Malaysia says MoF serviced 1MDB debt


SINGAPORE, May 23 (IFR) - Malaysia's new Finance Minister said the country's Ministry of Finance had been servicing 1Malaysia Development's debt obligations since April 2017, and called for a closer look at its debt pile.

State investment fund 1MDB has US$6.5bn of dollar bonds outstanding, as well as ringgit debt, and has been the subject of international probes into alleged misappropriation of funds.

1MDB's US$3bn 4.4% dollar bonds due 2023, issued in 2013, came with a letter of support from the government of Malaysia, but no implicit guarantee. The US$1.75bn 5.99% 2022 bonds and US$1.75bn 5.75% 2022 bonds were issued in 2012 with a guarantee from International Petroleum Investment (IPIC), and in 2015 IPIC agreed to service interest payments as part of a debt relief deal.

New Finance Minister Lim Guan Eng said he had asked Arul Kanda, president and CEO of 1MDB, to confirm whether the state investment fund was able to make a M$143.75m (US$36.2m) coupon payment due on May 30.

When Kanda joined 1MDB in January 2015, the fund already faced questions about its debt issues and use of proceeds, but the probe has since deepened. Since being voted out this month, former Prime Minister Najib Razak, who was instrumental in the formation of 1MDB as Finance Minister, has been questioned by the Malaysian Anti-Corruption Commission. The US Department of Justice alleges that more than US$4.5bn was diverted from 1MDB's accounts through a series of offshore transactions.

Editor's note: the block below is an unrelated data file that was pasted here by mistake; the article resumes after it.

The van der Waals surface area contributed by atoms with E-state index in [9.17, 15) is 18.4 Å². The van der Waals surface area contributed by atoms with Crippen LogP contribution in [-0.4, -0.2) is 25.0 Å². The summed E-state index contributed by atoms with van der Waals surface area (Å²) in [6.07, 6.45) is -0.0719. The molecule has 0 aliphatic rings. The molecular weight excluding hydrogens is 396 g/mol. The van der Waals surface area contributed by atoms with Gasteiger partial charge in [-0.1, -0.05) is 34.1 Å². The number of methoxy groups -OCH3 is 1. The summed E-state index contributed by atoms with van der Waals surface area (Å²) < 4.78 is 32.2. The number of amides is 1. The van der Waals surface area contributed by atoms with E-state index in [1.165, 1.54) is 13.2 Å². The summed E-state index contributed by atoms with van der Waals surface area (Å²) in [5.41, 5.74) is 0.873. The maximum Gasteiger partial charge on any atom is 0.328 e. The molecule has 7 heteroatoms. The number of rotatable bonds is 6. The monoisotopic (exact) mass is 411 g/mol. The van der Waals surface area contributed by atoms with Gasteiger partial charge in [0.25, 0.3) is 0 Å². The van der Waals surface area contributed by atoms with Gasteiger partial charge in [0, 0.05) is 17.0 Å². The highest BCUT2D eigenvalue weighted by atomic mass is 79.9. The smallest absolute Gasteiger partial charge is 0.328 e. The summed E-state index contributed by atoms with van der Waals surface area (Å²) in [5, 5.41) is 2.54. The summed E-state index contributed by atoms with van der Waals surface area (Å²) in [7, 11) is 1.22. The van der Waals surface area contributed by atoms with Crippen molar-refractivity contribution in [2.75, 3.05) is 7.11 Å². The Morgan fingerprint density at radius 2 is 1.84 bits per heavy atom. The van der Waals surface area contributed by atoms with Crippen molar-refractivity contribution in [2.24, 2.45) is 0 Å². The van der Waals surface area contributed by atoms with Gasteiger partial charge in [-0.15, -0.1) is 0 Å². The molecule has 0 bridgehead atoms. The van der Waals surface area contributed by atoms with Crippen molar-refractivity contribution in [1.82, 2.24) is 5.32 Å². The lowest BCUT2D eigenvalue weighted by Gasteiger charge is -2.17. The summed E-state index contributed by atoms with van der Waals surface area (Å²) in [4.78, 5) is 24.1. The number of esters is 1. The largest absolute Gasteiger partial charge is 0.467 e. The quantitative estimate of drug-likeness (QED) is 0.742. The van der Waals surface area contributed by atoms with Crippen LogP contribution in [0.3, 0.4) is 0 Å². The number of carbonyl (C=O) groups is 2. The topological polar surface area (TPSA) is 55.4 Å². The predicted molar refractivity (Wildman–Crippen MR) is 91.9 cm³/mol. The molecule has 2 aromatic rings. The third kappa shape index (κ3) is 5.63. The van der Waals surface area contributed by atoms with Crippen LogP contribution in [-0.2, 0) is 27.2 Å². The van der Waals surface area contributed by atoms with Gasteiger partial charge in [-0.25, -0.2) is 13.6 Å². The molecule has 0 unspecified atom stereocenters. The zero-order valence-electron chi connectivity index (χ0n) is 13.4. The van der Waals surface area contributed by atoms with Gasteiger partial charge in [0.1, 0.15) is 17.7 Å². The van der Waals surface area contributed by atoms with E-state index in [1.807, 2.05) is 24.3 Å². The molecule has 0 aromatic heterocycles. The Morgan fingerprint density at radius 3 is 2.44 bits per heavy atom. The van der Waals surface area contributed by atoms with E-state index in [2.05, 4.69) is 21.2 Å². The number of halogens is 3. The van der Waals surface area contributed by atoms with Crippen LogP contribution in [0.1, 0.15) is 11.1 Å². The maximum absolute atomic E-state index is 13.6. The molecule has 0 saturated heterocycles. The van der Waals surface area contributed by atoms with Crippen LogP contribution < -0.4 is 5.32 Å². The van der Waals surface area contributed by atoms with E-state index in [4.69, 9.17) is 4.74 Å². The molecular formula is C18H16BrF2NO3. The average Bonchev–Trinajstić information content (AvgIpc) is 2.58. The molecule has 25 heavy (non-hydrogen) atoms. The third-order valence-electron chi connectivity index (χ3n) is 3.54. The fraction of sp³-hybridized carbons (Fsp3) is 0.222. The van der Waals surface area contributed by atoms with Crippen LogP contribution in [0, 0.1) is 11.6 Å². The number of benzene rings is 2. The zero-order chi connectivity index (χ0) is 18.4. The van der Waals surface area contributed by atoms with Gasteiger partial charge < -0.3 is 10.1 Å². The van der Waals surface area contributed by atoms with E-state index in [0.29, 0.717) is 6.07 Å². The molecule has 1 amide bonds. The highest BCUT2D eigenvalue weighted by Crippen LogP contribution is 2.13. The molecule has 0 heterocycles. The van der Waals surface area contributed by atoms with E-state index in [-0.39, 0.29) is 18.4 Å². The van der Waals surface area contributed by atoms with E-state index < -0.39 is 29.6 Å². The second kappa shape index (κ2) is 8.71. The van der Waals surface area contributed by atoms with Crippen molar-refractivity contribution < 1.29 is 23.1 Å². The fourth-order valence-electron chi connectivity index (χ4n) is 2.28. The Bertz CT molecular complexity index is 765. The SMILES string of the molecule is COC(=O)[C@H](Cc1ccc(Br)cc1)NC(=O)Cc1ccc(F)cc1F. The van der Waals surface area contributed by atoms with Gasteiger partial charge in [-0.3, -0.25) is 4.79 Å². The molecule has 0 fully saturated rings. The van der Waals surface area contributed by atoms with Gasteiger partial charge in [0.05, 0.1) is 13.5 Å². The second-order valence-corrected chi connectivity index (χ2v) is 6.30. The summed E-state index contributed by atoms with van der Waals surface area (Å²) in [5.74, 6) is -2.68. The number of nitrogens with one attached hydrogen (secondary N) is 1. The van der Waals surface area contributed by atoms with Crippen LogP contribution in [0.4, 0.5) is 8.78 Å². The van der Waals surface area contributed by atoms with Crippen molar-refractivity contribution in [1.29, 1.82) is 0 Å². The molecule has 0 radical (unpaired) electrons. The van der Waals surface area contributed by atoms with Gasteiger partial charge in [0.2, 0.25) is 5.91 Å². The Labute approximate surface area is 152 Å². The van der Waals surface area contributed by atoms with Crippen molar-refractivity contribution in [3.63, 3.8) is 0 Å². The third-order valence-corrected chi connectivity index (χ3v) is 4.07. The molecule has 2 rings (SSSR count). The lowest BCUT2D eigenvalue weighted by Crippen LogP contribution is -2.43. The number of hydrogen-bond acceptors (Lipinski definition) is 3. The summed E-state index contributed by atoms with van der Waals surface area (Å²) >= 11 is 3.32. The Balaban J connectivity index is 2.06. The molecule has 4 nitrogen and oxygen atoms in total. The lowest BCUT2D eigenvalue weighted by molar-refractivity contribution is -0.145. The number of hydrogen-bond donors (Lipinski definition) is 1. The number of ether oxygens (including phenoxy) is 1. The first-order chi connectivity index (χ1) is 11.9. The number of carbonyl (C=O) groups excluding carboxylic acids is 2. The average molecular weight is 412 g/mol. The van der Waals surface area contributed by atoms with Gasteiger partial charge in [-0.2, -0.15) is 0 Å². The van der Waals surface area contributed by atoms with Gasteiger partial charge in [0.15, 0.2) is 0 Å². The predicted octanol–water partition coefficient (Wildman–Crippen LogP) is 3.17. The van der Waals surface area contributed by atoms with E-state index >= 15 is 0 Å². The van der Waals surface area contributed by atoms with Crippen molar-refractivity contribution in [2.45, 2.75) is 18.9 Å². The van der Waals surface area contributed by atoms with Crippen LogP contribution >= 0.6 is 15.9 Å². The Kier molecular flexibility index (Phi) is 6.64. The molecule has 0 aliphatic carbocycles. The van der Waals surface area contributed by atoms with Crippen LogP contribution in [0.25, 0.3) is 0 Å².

Lim said the MoF had made M$6.98bn of payments on behalf of 1MDB, including M$5.50bn paid to Abu Dhabi fund IPIC as part of a settlement agreement between the two parties after arbitration in a London court. The debt servicing arrangement broke down in April 2016 after IPIC claimed 1MDB had not transferred required funds.

1MDB said in April 2017 that it would assume responsibility for all future interest and principal payments on the 2022 bonds, and said that it would raise the cash by monetising 1MDB-owned investment fund units.

Lim said the MoF's payments of 1MDB's coupons "confirms the public suspicion that 1MDB had essentially deceived Malaysians by claiming that they have been paid via a 'successful rationalisation exercise'".

Another M$810.21m of coupon payments are due on 1MDB's bonds between September and November.

"I have instructed the officers to study in detail the debt and liabilities of 1MDB and propose measures to resolve the crisis created by the scandal," said Lim.

Bond investors seemed unconcerned by the possibility that the government might not support 1MDB's obligations in future.

The 2023 dollar bonds were bid at a cash price of 92, implying a yield of 6.4%, according to Tradeweb. The 5.99% 2023 bonds were quoted at 104, yielding 4.8%, according to Thomson Reuters data. The US$1.75bn 5.75% 2022 bond is not quoted.




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